> Proved oil reserves: 3.0 billion barrels
> Natural gas reserves: 2.1 trillion cubic feet (8th least)
> Energy consumption per capita: 201.1 million BTUs (3rd lowest)
> Number of operating refineries: 17 (3rd most)

California’s 2.9 billion barrels of proven oil reserves made it the fourth most oil-rich state in the nation in 2012. In terms of production, California ranked third, with nearly 200 million barrels produced in 2013. Additionally, California is also a top oil-refining state, in part because of the stringent regulations California has in place on the amount of oxygen allowed in gasoline — which makes imports from other states prohibitive. Additionally, California’s ongoing water shortage may make it difficult for oil producers to expand their activities in the state. Despite its high oil production, California’s per capita energy consumption ranked third lowest in the country in 2012.

5. New Mexico

> Proved oil reserves: 965 million barrels
> Natural gas reserves: 14.6 trillion cubic feet (7th most)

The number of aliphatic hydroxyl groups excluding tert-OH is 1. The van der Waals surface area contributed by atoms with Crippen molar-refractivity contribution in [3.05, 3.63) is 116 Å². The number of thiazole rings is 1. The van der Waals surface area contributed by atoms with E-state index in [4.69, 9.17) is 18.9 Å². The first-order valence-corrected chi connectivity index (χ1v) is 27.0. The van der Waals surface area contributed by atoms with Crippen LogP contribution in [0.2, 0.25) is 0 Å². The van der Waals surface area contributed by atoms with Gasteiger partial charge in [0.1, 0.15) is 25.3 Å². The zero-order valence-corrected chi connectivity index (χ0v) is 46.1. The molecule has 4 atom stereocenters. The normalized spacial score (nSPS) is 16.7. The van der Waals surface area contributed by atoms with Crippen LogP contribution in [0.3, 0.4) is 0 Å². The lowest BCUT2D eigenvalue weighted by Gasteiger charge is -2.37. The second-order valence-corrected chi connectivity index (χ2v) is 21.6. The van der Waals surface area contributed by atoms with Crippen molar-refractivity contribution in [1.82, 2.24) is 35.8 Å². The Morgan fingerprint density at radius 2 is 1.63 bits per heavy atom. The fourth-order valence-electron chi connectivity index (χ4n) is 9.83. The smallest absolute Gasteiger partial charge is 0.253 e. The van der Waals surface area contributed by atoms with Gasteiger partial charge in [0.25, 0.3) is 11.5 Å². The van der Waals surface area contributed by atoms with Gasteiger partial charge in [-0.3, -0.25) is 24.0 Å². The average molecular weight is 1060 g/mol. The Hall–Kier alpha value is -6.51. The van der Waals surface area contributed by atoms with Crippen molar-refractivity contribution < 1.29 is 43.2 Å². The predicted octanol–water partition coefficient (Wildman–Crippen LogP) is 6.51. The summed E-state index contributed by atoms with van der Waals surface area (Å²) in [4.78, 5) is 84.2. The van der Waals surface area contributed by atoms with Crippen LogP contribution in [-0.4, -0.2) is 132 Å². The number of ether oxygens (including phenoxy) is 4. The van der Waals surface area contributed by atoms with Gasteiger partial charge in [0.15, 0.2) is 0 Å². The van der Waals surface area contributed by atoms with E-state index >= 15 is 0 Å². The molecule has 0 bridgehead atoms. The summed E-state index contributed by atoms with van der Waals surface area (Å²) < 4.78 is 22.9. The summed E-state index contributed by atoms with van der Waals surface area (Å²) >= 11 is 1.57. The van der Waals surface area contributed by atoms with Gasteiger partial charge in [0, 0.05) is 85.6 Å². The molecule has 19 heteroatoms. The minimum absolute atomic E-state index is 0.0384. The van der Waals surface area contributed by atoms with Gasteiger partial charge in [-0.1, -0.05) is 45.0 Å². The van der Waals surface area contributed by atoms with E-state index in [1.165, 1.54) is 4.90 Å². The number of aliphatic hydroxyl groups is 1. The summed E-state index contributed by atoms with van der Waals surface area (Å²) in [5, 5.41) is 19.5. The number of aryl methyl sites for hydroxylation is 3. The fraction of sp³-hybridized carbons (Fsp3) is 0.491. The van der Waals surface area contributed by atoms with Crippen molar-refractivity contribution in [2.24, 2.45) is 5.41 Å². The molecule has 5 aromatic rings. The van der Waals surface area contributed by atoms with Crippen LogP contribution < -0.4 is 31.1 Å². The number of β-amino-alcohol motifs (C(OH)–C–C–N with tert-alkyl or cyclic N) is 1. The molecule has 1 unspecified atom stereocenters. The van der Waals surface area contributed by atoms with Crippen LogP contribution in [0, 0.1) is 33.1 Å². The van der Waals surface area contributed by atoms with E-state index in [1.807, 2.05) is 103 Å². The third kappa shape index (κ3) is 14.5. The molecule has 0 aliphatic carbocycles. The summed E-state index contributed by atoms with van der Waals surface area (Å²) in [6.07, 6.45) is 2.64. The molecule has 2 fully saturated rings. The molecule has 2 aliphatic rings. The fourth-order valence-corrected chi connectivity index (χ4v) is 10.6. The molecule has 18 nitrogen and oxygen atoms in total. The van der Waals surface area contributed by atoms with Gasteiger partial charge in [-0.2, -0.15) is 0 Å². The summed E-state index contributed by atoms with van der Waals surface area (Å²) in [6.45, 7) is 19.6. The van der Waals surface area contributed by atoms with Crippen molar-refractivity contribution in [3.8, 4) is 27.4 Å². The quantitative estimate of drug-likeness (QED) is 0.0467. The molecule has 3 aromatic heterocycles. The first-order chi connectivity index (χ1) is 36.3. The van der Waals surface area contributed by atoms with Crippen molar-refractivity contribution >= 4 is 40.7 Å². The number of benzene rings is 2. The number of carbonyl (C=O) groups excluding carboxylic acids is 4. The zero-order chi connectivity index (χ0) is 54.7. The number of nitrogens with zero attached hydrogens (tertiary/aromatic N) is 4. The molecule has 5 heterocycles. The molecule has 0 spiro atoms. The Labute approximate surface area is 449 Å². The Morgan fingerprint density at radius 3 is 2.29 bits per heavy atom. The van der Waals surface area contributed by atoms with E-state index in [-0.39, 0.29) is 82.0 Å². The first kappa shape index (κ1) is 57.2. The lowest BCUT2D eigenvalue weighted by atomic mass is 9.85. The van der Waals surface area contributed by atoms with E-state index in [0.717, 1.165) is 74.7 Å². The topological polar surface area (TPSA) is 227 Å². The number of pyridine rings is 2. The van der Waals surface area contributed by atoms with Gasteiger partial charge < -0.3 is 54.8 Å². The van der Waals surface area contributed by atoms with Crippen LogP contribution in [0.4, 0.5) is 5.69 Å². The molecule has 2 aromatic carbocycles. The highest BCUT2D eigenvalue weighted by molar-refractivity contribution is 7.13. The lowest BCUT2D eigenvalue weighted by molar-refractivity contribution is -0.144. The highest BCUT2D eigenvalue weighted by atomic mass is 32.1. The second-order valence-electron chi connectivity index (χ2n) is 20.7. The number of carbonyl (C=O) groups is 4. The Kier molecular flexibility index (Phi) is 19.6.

> Energy consumption per capita: 256.2 million BTUs (15th lowest)
> Number of operating refineries: 2 (tied, 17th most)

New Mexico has benefited from new extraction technologies. Despite wells running dry in the early 2000s in the Permian Basin, which occupies 300 miles in New Mexico and Texas, fracking and other extraction methods allowed access to previously inaccessible oil reserves in 2010. Quickly, crude oil production in New Mexico grew to historical levels, increasing by more than 50% from 2010 to 2012. A new oil field and 170 extensions in 2012 also buoyed oil production. New Mexico also has the seventh largest natural gas proven reserves and the 10th largest coal reserves in the country.

Scoop, Stack And SoHot – A Guide To Oklahoma’s Oil-Play Acronyms

The plays stretch from northwest of Oklahoma City to near the Texas border.

Unit Petroleum Corp., the E&P unit of Unit Corp., stepped up in May with an acronym of its own for an Oklahoma oil play—SoHot, representing “southern Oklahoma Hoxbar oil trend.” The company plans 13 wells this year in the play, in Grady County southwest of Oklahoma City.